Following a district court ruling in the Netherlands, the Dutch National Bank (DNB) has reported that Amsterdam Trade Bank (ATB) has declared bankruptcy.
ATB is a subsidiary of a Russian bank known as Alpha Bank. In the year 2020, ATB was reported to have assets amounting to 1.2 billion euros, with an equity of 174 million euros. In 2020, ATB reported a profit of 27 million euros. Clearly, a sharp decline in profits has taken place in recent months.
ATB’s main transactions involved trade financing. Recently, the bank sought to expand into lending to more small and medium-sized companies. It had previously been reported that ATB’s owners had been trying to sell the bank unsuccessfully for a few years prior to bankruptcy. ATB is a subsidiary of Russian controlled Alpha bank, which has been targeted by US sanctions over the ongoing war in Ukraine. However, ATB’s Russian parent bank has not yet been targeted by the European Union’s sweeping financial sanctions on Russian institutions. Whether or not this will change in the coming weeks and months is unclear.
As found by the Dutch chamber of commerce, a Russian-Israeli billionaire, Mikhail Fridman, owns somewhere between a 25% and 50% stake in ATB. Fridman has repeatedly contested Western sanctions imposed on him following Russia’s invasion of Ukraine. To the horror of ATB’s depositors, following the invasion of Ukraine, many European banks refused transfers out of ATB. Although ATB itself has not been sanctioned, depositors reportedly began to panic on Thursday afternoon.
ATB’S Depositors to Get up to 100,000 Euros in Relief
Because it is a bank based in the Netherlands, ATB’s creditors are guaranteed a certain amount of their deposits. According to a statement from the Dutch National Bank’s website, ATB depositors will be covered up to 100,000 euros. This is in accordance with the Netherlands’ deposit guarantee system.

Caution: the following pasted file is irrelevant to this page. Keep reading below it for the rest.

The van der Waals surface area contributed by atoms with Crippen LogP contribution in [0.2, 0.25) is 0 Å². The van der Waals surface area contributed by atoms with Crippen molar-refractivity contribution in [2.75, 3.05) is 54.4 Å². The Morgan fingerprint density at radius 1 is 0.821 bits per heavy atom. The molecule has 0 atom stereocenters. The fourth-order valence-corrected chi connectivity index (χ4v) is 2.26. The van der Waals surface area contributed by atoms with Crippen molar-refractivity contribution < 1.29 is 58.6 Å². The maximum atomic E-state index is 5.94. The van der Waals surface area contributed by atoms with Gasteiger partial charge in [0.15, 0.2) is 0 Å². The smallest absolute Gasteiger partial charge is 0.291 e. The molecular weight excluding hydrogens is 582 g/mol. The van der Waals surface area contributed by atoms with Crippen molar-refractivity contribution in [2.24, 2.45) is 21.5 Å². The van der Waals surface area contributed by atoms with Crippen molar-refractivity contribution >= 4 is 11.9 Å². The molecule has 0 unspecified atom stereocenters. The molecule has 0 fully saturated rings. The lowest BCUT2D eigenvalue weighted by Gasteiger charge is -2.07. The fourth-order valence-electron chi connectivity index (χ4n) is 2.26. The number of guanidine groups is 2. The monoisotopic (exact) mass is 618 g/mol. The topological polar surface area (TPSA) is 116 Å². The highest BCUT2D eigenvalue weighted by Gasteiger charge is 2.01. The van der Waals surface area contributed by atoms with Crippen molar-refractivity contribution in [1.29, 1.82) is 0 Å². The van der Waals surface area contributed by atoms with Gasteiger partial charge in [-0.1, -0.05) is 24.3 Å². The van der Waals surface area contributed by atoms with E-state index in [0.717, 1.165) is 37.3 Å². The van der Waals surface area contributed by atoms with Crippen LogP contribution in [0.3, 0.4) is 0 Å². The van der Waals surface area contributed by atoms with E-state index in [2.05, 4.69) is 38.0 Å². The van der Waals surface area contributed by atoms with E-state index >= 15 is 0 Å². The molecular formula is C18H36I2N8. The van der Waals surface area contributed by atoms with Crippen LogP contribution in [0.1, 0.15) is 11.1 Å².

Reportedly, the vast majority of ATB’s customers are Dutch. As per the Dutch National Bank, ATB had nearly 23,000 customers at the time of its bankruptcy filing. Other than Dutch, the largest nationality of ATB’s customers is German, with nearly 6,000 keeping money at ATB.
ATB Blames US and British Sanctions for Bankruptcy
Evidence suggests that Western sanctions surrounding the war in Ukraine are largely to blame for the bank’s collapse. As previously noted, ATB’s parent bank, the Russian Alfa Bank, has been heavily sanctioned by the United States of America. Although this does not mean that ATB itself has been sanctioned, it has reportedly resulted in many European banks shunning money from ATB’s customers.
In a statement on its website, ATB confirmed that it had requested and been confirmed bankruptcy due to sanctions. According to the bank, British and US-led sanctions caused tremendous operational difficulties. It appears that the main consequence of these sanctions was corresponding European banks refusing to continue their support of money transfers from ATB. A Dutch financial newspaper known as Het Financieele Dagblad (FD) reported that as a result of these sanctions and European banks’ reactions, ATB’s depositors began to panic in large numbers. This has led to the bank’s ultimate request and granting of bankruptcy.